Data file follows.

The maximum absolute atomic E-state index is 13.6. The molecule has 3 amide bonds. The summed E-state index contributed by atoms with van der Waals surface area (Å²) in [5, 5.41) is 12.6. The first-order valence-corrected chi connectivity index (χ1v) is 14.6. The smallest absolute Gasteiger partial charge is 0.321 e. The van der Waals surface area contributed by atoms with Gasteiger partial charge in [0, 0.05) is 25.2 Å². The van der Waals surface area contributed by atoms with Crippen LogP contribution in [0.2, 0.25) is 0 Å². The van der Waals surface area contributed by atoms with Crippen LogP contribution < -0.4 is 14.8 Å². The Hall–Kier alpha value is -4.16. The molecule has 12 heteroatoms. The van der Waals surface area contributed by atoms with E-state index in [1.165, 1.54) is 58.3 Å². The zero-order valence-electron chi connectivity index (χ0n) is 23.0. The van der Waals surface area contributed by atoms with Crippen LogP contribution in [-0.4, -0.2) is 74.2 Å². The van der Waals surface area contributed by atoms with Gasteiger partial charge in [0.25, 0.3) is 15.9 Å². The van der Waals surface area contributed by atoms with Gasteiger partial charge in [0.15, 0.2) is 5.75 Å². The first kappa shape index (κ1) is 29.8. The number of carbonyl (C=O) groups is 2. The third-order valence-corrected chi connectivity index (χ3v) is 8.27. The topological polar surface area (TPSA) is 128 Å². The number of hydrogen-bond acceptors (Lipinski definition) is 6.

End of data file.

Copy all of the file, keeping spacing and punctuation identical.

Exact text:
The maximum absolute atomic E-state index is 13.6. The molecule has 3 amide bonds. The summed E-state index contributed by atoms with van der Waals surface area (Å²) in [5, 5.41) is 12.6. The first-order valence-corrected chi connectivity index (χ1v) is 14.6. The smallest absolute Gasteiger partial charge is 0.321 e. The van der Waals surface area contributed by atoms with Gasteiger partial charge in [0, 0.05) is 25.2 Å². The van der Waals surface area contributed by atoms with Crippen LogP contribution in [0.2, 0.25) is 0 Å². The van der Waals surface area contributed by atoms with Crippen LogP contribution < -0.4 is 14.8 Å². The Hall–Kier alpha value is -4.16. The molecule has 12 heteroatoms. The van der Waals surface area contributed by atoms with E-state index in [1.165, 1.54) is 58.3 Å². The zero-order valence-electron chi connectivity index (χ0n) is 23.0. The van der Waals surface area contributed by atoms with Crippen LogP contribution in [-0.4, -0.2) is 74.2 Å². The van der Waals surface area contributed by atoms with Gasteiger partial charge in [0.25, 0.3) is 15.9 Å². The van der Waals surface area contributed by atoms with Gasteiger partial charge in [0.15, 0.2) is 5.75 Å². The first kappa shape index (κ1) is 29.8. The number of carbonyl (C=O) groups is 2. The third-order valence-corrected chi connectivity index (χ3v) is 8.27. The topological polar surface area (TPSA) is 128 Å². The number of hydrogen-bond acceptors (Lipinski definition) is 6.